Emotions remain high in Cairo, even after Egypt asked for Israel to investigate whether Israeli soldiers killed Egyptian POWs during the 1967 war. Egyptian Foreign Minister Ahmed Abul Gheit and Israeli Foreign Minister Tzipi Livni met Tuesday in Brussels to discuss the issue and Leslie Boctor reports from VOA's Middle East Bureau in Cairo, on growing political outrage in Egypt over the allegations.
The Associated Press reports a statement released by the Israeli Embassy says Israel's ambassador in Egypt, Shalom Cohen, told Egyptian officials in Cairo the allegations are "totally groundless".
The claims have been flatly denied by Benjamin Ben-Eliezer, Israel's infrastructure minister. During the war he was in charge of the unit that allegedly shot the prisoners.
The allegations are based on an Israeli TV documentary that Egyptian media says shows the Israeli unit executed 250 POWs in the Sinai after the 1967 Six Day War had ended. The Israeli filmmaker categorically denies the allegations, saying the Egyptian media badly distorted his documentary.
The Egyptian media reports have raised a growing controversy that has dominated front page news in Cairo for the past three days.
A flurry of words were exchanged in Egypt's parliament Tuesday. Angry MPs described those involved in the allegations as "terrorists."
The issue has caused a diplomatic dispute between the two countries. The foreign ministery summoned the Israeli ambassador in Cairo earlier in the week to answer to the allegations.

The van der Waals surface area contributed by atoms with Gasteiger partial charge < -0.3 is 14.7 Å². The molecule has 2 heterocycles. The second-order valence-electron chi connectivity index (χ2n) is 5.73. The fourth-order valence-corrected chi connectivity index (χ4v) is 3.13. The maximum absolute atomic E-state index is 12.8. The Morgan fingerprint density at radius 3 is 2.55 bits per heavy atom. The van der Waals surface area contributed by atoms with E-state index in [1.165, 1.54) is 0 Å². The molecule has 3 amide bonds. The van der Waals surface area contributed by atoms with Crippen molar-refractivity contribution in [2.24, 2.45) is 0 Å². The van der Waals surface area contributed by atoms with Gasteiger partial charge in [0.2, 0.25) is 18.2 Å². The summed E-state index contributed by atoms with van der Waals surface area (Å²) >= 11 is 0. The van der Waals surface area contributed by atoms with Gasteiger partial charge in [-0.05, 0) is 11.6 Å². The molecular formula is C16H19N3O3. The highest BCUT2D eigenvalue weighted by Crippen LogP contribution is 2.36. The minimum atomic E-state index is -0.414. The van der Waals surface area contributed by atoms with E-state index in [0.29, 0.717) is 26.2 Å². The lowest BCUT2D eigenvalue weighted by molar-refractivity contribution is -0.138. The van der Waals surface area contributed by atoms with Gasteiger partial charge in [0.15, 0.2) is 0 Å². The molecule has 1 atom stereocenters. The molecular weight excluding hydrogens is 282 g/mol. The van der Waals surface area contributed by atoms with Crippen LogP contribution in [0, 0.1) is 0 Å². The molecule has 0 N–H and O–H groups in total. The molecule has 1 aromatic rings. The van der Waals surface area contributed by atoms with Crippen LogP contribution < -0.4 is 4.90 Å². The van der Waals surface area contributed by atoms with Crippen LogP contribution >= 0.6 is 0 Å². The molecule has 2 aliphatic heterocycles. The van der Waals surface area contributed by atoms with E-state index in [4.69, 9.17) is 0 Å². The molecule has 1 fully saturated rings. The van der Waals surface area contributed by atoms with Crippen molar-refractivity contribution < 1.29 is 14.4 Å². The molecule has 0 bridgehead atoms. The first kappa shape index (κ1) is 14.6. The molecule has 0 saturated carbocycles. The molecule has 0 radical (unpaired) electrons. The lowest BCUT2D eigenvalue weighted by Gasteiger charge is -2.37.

Following his meeting with Israeli Foreign Minister Tsipi Livni, Egyptian Foreign Minister Ahmed Abul-Gheit warned the allegations would leave deep wounds with Egyptians, and urged Israel to act accordingly.
American University in Cairo History Professor Pascale Ghazaleh says the defeat suffered in 1967 still has a great impact on Egyptians.
"1967 was certainly was one of the most traumatic, if not, the most traumatic events for Egyptians, in part because the Egyptian government lied about what was going on during the war, and what was supposed to be a victory, obviously turned into a catastrophic defeat, so there is, in terms of a blow to national pride, the very important impact of 1967, " Ghazaleh says.
Ghazaleh says despite the peace agreements between the two countries, Egyptians are still deeply suspicious of Israel because of the Palestinian-Israeli conflict.
"As far as the POWs are concerned, there is also the idea that Israel has violated and continues to violate international law and human rights conventions with impunities, so there is the idea that double standards apply where Israel is concerned, " Ghazaleh says.
Following Tuesday's meeting in Brussels, Foreign Minister Abul Gheit said Egypt is prepared to deal with the issue on a regional and international level if Israel fails to address the issue.